Reasons to Keep the Dye Out of Your Diet

A new report claims synthetic colors in food could pose major health risks

They’re bright, they’re pretty, and they're found in everything from breakfast cereals to baked goods–but artificial colors can also be hazardous to your health, according to a consumer watchdog group that wants chemical food dyes banned. A new report by the Center for Science in the Public Interest (CSPI) says synthetic dyes used in food pose major health risks, such as cancer, allergic reactions and hyperactivity in children.

The CSPI report claims that none of the food dyes approved by the Food and Drug Administration (FDA) has been proven safe, and that the three most widely used colorings--Red 40, Yellow 5 and Yellow 6--are contaminated with cancer-causing chemicals. According to the group, the FDA allows food manufacturers to use another dye, Red 3, even though the acting FDA commissioner in 1985 said it had “clearly been shown to induce cancer.”

“These synthetic chemicals do absolutely nothing to improve the nutritional quality or safety of foods, but trigger behavior problems in children and, possibly, cancer in anybody,” CSPI executive director Michael F. Jacobson said in a statement.

A spokesman for the FDA said the agency had not seen the report yet on Wednesday, but added:  “We take our commitment to protecting children seriously." On its website, the FDA says that permitted colors are "subject to rigorous safety standards prior to approval" and that foods containing approved color additives are "safe to eat."

But other health experts have also expressed concerns. " It’s disappointing that the FDA has not addressed the toxic threat posed by food dyes," said James Huff, the associate director for chemical carcinogenesis at the National Institute of Environmental Health Sciences’ National Toxicology Program. “Their continued use presents unnecessary risks to humans, especially young children."

Indeed, despite the concerns raised by health and consumer groups, our consumption of chemical food dyes has increased five-fold since 1955. When we think of artificially colored foods, we may conjure up images of Technicolor candies and foods, like lollipops that turn our tongue red or neon orange cheese puffs. But if you were to go to your cupboard and pull out any packaged food, from cereal to fruit drinks to salad dressing, you’d likely to find at least one artificial food dye. As you might expect, foods marketed to kids tend to contain the largest amount.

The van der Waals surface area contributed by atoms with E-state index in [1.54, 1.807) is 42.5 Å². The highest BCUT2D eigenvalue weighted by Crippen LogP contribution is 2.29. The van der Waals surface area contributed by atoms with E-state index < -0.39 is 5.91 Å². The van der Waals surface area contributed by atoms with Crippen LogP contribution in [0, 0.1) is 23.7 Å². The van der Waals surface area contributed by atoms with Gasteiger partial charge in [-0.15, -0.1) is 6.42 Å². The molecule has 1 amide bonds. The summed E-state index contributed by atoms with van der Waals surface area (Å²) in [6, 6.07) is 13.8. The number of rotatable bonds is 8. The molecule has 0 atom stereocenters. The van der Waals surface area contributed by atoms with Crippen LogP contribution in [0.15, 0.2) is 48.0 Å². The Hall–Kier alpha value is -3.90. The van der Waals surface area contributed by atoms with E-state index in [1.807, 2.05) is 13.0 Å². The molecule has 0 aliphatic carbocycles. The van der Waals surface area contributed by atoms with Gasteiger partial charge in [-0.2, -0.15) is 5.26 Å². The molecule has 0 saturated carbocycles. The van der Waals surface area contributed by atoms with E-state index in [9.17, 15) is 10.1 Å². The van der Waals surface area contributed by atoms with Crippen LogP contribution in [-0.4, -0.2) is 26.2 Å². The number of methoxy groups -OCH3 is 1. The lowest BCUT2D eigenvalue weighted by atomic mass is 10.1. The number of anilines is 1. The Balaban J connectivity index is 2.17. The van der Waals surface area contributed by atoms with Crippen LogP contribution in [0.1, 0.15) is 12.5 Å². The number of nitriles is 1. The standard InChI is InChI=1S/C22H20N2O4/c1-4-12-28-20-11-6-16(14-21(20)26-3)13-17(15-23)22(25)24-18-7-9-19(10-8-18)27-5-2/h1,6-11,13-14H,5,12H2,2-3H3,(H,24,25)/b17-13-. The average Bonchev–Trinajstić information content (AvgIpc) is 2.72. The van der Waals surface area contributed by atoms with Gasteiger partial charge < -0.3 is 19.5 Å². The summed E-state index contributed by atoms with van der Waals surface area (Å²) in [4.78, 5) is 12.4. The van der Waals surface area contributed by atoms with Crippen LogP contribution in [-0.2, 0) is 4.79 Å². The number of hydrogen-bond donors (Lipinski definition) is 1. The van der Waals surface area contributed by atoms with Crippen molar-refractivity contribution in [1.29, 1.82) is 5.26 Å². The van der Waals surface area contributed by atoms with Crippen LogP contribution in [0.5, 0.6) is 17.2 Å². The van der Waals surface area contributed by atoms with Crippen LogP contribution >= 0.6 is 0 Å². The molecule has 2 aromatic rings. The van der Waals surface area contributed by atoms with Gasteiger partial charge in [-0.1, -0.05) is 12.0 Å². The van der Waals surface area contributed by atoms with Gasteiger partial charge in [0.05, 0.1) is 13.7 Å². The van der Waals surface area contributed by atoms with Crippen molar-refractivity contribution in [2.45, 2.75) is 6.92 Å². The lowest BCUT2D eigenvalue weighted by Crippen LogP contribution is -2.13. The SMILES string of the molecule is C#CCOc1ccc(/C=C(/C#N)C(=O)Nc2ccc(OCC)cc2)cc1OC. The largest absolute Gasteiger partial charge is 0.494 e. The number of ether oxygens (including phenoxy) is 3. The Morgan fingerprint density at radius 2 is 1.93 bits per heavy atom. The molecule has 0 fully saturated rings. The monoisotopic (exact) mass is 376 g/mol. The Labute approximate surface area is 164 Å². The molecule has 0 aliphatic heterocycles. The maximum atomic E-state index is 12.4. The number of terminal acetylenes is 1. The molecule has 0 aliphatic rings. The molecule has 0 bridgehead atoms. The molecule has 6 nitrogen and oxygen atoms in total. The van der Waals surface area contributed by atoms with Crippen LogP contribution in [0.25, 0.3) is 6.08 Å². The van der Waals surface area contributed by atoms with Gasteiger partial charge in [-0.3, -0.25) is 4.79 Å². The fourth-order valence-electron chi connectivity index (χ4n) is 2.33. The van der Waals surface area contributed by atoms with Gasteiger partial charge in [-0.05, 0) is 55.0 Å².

Several independent studies have already linked food additives to increased hyperactivity in children. Research published by the American Academy of Pediatrics suggests that parents of kids with ADHD might want to put their kids on a preservative- and food-coloring-free diet known as the Feingold Diet.

Because of the association between behavioral problems in kids and food colorings, starting July 20, the European Union will require a warning label on products made with artificial food dyes. Last year, England asked food manufacturers to stop using them altogether. Instead, products in Great Britain are made with natural food colorings, such as beet juice, beta-carotene and carrot juice. The CSPI hopes the warning labels that will soon be rquird through the European Union will signal the end of artificial food dye use there too.

Then it hopes we can do the same thing on this side of the Atlantic. Health risks or not, I wouldn’t mind seeing color additives replaced with all-natural alternatives. Anything we can do to back away from chemical-laden snacks sounds like a solid idea to me.

Even if the FDA does sound the death knell on food dyes, though, maybe we ought to take a step back and take a big-picture look at why we’re eating processed foods (and giving them to our kids) to begin with. As former FDA insider Marion Nestle, MPH, New York University professor of food, nutrition and public health, and author of What to Eat says, “color additives go into processed foods to cover up flaws and make them look attractive. Kids don't need to be eating highly processed foods.” In other words: food dyes are often used in foods that don't have a lot of nutritional benefits anyway. Think of processed food as a big warning label. Feed yourself and your family real food instead --like fresh produce, meats, nuts and dried fruit--and you won't have to worry about potentially dangerous dyes or nutritional deficiencies.

How concerned are you about the potential health hazards of food dyes? Chime in below.

Like This? Read These:
- Are Food Dyes Responsible for an Increase in ADHD Cases?
- Why The Color of Your Food Matters

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